Cars instead of buses in Hamilton

Published on 11/09/2021 at 8:06 am.

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Waka Kotahi New Zealand Transport Agency has been accused of ignoring Hamiltonians’ love of cars and possibly giving too much priority to buses says Hamilton City deputy mayor. Geoff Taylor’s ire was sparked during a report to Hamilton City Council’s strategic growth committee on the future Southern Links roading network.

Taylor was particularly irked by news of a forthcoming review by the government transport agency of the “form and function” of the massive transport network, long planned for the city’s south.

Addressing the committee members on Tuesday, regional system design manager Jessica Andrew said part of the review would investigate “whether there should be priority given to public transport and freight, over providing priority to single-occupancy vehicles”. “None of this is pre-determined. It’s looking at those opportunities, and whether [the current plan is] still fit-for-purpose,” she said.

But Taylor said he suspected a degree of pre-determination was in play. “There may be 10,000 [to] 12,000 houses planned in that area ... are you planning that they are all going to be bus users?

“The reality we’re finding in Hamilton is people aren’t using the bus, no matter how much you people want them to. People still want to drive cars. Business needs cars as well. So I’m really quite concerned to hear this.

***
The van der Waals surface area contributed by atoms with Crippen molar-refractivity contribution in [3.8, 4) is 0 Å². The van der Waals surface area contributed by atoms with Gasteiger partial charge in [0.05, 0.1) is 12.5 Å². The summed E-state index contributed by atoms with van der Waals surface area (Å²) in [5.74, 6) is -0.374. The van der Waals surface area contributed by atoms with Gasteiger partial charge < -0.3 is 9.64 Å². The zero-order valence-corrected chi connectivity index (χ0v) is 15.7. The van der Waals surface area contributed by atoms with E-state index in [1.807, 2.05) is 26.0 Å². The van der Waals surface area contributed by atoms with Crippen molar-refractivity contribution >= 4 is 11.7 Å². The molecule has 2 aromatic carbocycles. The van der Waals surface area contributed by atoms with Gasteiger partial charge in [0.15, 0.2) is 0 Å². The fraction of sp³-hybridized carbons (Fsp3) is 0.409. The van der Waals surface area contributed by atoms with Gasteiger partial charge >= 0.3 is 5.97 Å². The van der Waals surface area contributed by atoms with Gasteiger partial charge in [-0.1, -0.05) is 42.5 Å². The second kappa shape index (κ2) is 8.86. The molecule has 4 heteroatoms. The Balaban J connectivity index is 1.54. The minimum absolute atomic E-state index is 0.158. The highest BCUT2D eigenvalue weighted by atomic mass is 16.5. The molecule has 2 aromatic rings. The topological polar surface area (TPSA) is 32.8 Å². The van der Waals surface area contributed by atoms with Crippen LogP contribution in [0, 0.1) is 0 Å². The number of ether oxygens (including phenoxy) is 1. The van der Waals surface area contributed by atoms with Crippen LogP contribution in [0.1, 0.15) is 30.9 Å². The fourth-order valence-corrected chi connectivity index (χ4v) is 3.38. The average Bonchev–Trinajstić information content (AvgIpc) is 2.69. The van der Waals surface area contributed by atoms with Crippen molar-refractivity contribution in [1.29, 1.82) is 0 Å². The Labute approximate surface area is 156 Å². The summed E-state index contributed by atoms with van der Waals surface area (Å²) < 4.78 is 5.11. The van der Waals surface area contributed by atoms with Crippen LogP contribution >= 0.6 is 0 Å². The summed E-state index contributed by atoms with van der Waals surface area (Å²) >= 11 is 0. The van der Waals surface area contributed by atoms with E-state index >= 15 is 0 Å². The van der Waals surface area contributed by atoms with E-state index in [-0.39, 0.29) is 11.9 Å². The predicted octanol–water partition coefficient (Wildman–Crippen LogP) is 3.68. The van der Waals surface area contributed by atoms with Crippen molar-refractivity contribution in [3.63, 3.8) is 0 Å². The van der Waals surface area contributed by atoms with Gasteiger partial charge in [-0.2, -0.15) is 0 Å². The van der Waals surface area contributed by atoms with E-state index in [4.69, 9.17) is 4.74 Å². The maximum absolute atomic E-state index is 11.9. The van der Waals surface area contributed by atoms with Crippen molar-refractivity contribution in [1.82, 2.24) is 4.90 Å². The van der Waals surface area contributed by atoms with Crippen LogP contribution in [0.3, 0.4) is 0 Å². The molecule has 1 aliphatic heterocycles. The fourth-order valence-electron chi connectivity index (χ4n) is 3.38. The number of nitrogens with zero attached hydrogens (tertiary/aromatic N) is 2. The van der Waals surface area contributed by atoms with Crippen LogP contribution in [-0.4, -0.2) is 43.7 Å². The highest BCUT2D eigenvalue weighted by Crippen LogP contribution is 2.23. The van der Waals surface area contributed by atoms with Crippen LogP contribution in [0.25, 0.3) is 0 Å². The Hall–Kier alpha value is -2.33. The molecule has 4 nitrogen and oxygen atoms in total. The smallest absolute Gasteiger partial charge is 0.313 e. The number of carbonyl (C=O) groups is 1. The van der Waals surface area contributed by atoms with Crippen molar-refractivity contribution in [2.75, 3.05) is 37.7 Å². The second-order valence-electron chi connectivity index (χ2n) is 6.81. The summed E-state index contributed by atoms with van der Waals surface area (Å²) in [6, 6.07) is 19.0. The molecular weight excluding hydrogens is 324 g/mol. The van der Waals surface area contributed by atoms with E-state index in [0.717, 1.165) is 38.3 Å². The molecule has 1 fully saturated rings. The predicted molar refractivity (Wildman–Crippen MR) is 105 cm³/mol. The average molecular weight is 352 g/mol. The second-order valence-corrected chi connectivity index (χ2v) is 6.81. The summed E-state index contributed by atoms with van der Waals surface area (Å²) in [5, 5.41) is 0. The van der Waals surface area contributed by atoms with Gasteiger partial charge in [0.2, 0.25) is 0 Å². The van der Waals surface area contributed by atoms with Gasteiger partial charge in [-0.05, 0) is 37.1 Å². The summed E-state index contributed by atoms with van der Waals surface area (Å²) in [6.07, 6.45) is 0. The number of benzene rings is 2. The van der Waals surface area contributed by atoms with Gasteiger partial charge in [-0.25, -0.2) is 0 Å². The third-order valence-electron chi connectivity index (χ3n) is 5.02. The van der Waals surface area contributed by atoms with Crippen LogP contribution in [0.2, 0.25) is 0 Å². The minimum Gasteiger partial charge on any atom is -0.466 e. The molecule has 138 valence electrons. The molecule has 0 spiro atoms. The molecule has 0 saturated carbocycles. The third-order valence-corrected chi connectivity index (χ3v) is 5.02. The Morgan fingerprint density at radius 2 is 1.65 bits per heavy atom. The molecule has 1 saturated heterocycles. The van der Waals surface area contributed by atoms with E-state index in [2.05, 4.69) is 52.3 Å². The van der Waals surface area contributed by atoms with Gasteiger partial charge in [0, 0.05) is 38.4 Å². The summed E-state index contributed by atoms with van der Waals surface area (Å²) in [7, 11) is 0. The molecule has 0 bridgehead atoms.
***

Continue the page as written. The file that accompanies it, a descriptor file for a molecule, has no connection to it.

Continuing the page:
“I kind of think you owe us a bit more of an explanation than you are giving us, given we have waited this long. And now you are telling us you are reviewing form and function.

“I’m finding this explanation totally unsatisfactory.”

Responding to the deputy mayor’s concerns, Waka Kotahi New Zealand’s relationships director David Speirs said the forthcoming review would not delay the project.

“We’re not the only ones who want transport to change. You guys do too, as far as I remember. It’s critical for us that we deliver a ... transport system that is sympathetic to a functioning city.”

Taylor interjected: “Realistic would be nice.”

Speirs continued: “If we don’t get that right, we will end up with congestion ... [and] lost productivity in terms of commercial and industrial transport. We’ve seen that in plenty of other places.

“The form and function [review] is about what is the most efficient and effective system we can deliver for everybody. I get a bit uncomfortable when we start talking about cars versus buses versus pedestrians. It’s not that. It’s about a network that works to deliver the whole – including cars.

“You are right, people will continue to use their cars and unfortunately in New Zealand, and in Hamilton particularly, we seem to love our cars more than anything. But if we want to induce more public transport use, we have to produce a system that works.”

Once completed, the 31-kilometre Southern Links network will include 18km of state highway straddling the Waipa district, Hamilton city and Waikato district boundaries, and 13km of urban arterial roads in the new Peacocke neighbourhood.

It should take the pressure off other transport corridors such as Cobham Drive, Ohaupo Road and Kahikatea Drive, which could eventually be augmented with special purpose lanes for freight and public transport.

According to information contained in an agenda for last month’s meeting of Waikato Regional Council’s regional connections committee, bus patronage in Hamilton has not quite recovered to pre-Covid levels.

There were 612,868 bus trips made in Hamilton in the second quarter of 2021 – a dip from the 716,000 recorded in the second quarter of 2019.

Figures from the same period in 2020 are deemed an unreliable comparison, as they were skewed by the sudden drop in patronage due to the initial Covid-19 lockdown.

This article was originally published on 7 September 2021 in the Waikato Times.

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